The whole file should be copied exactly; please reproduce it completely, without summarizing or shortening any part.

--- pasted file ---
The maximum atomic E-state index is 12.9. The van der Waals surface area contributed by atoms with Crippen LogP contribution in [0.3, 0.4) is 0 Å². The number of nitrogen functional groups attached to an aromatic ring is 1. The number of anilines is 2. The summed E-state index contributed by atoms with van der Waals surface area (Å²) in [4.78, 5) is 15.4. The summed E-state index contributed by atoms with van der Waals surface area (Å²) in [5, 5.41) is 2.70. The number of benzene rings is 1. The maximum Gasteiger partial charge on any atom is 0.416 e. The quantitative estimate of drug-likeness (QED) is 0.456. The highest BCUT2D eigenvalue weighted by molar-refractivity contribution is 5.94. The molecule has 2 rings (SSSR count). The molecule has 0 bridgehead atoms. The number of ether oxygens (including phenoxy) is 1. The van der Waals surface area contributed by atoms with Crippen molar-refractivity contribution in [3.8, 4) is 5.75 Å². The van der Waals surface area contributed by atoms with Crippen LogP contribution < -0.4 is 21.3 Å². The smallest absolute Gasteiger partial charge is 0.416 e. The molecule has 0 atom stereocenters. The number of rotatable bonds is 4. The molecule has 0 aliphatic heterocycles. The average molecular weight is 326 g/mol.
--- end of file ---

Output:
The maximum atomic E-state index is 12.9. The van der Waals surface area contributed by atoms with Crippen LogP contribution in [0.3, 0.4) is 0 Å². The number of nitrogen functional groups attached to an aromatic ring is 1. The number of anilines is 2. The summed E-state index contributed by atoms with van der Waals surface area (Å²) in [4.78, 5) is 15.4. The summed E-state index contributed by atoms with van der Waals surface area (Å²) in [5, 5.41) is 2.70. The number of benzene rings is 1. The maximum Gasteiger partial charge on any atom is 0.416 e. The quantitative estimate of drug-likeness (QED) is 0.456. The highest BCUT2D eigenvalue weighted by molar-refractivity contribution is 5.94. The molecule has 2 rings (SSSR count). The molecule has 0 bridgehead atoms. The number of ether oxygens (including phenoxy) is 1. The van der Waals surface area contributed by atoms with Crippen molar-refractivity contribution in [3.8, 4) is 5.75 Å². The van der Waals surface area contributed by atoms with Crippen LogP contribution < -0.4 is 21.3 Å². The smallest absolute Gasteiger partial charge is 0.416 e. The molecule has 0 atom stereocenters. The number of rotatable bonds is 4. The molecule has 0 aliphatic heterocycles. The average molecular weight is 326 g/mol.